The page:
Fareed Zakaria discusses today's knowledge economy and changing landscape of higher learning accreditation.
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Transcript - It's something of a cliché to say this but we live in a knowledge economy. Increasingly a person's ability to command the high wage is going to depend upon having some skills, having skills that relate to perhaps technology. It doesn't always have to be technology but it has to be some kind of value add that you provide that allows you to command some pricing power in the labor market.
How you do that is going to vary from industry to industry. In some cases it will be doing things that computers do well, a data analyst for example. In some cases it will be doing things that computers can't do. A human touch profession as in nursing and things like that. But whatever it is, you're going to have to focus very hard on those skills and the only way you can get those skills is through learning and through continuous learning. And any company hiring people will recognize that probably the trait they're looking for most is not a particular set of skills but the demonstrated ability to acquire skills. Because any company will realize, I think, that what's crucial is not the particular set of skills you have but that you demonstrate a capacity to acquire them now because a few years from now, a few months from now it might turn out that you have to acquire new ones.
Look at software programmers for example. Any software programmer knows that within two or three years almost everything they're doing right now will be obsolete and they will have to learn a whole new language, depending on whether you're talking about mobile, whether you're talking about apps, whether you're talking about traditional computers. And, of course, depending on what the particular configuration of hardware and software you're using. So all that keeps changing in many, many worlds and I think that because of it the information revolution it's going happen even more so in worlds that we don't usually think of changing.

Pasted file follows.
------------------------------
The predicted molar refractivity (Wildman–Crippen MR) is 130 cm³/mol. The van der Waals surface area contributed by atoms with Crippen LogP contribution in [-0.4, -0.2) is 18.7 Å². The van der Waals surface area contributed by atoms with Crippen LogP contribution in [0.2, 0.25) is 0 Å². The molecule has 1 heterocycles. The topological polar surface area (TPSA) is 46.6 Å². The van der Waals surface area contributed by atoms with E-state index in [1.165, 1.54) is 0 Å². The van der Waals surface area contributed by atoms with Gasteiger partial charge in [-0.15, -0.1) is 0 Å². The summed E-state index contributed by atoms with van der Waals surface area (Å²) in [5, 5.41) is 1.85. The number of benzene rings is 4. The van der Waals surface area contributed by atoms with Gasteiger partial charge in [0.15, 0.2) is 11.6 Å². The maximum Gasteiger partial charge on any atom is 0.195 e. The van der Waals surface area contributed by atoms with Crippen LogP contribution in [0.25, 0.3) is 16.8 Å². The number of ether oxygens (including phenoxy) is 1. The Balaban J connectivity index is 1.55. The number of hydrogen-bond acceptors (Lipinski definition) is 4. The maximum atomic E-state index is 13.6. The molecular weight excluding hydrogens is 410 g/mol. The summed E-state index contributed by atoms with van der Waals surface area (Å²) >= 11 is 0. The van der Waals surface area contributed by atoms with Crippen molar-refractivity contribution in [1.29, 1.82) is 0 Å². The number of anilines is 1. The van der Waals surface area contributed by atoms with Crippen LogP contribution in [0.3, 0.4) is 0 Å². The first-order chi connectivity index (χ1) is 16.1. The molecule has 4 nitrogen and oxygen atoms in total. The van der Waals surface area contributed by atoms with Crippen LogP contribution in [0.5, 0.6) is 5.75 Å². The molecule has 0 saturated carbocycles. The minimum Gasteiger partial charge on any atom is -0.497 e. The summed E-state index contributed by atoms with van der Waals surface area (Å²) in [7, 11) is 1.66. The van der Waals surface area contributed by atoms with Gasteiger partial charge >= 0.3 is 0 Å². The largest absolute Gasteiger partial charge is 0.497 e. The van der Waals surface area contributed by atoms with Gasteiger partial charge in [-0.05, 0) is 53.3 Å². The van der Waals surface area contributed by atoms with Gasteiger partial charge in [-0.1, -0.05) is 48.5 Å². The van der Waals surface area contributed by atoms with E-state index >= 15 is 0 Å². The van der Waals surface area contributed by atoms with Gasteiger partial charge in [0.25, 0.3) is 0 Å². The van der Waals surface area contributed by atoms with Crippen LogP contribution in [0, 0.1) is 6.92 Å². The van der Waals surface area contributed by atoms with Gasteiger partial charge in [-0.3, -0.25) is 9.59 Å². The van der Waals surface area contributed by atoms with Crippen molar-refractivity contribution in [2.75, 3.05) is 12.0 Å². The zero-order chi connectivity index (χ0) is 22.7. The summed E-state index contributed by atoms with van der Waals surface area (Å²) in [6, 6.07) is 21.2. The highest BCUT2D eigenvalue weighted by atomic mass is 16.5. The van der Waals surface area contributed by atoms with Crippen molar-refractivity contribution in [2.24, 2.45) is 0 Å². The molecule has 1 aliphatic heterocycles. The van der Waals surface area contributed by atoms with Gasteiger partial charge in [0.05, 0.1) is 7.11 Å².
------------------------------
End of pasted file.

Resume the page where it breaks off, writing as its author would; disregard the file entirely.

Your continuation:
Accreditation is in some way are the holy grail of education. The reason that American universities are able to charge the extraordinary price they charge is because employers around the world believe that this is the single best sorting mechanism they have to figure out whom to hire. So that if you have an undergraduate degree from Harvard or the University of Pennsylvania's Wharton School, a bank -- particularly if it's in majoring in economics -- a bank is going to think: "Of the 20,000 applications we get for our entry 300 positions, these are some very good filters."
We look at the people who went to Harvard and Wharton and Stanford and things like that. If you're looking for people who are software programmers, if they have gone to a good computer science program at a good university you assume that's a very good way to filter down. And then you probably go through the interviews and things like that. But what is somebody came to a -- what if somebody came to a technology company or a bank and said, "Look, I don't have the degree that you're looking for but I did take 25 courses online from these five online MOOCs, many of which are Stanford courses and Harvard courses and MIT courses. And here's how I did and here is a piece of paper or pieces of paper that prove, that demonstrate that I finished those courses, the grades I got on them, et cetera."
If employers start treating those pieces of paper, those accreditations as worth a lot, that completely changes the nature of education because then you are not, you know, what you are being paid for is really outcome related. It is related to what skills have you acquired rather than process related. Did you go to a four-year bricks and mortar college and live in the dorms with other people. Some people may still value that latter one. By the way it may still be worthwhile for some people to pay that because of the network effect because of the people you meet at a Harvard or a Yale. But you could imagine that that would not be true at universities one tier down or certainly two tiers down.
And in any case, it would place huge pressure on the pricing model because all of a sudden people are able to access many of the skills that you're being taught in top universities at a fraction of the price. So the key here is whether the employers begin to view accreditation as an outcome based process on skills as opposed to a kind of a process in which it's very important that you've spent the four years at the college and acquired the full rounded education that that college provides.
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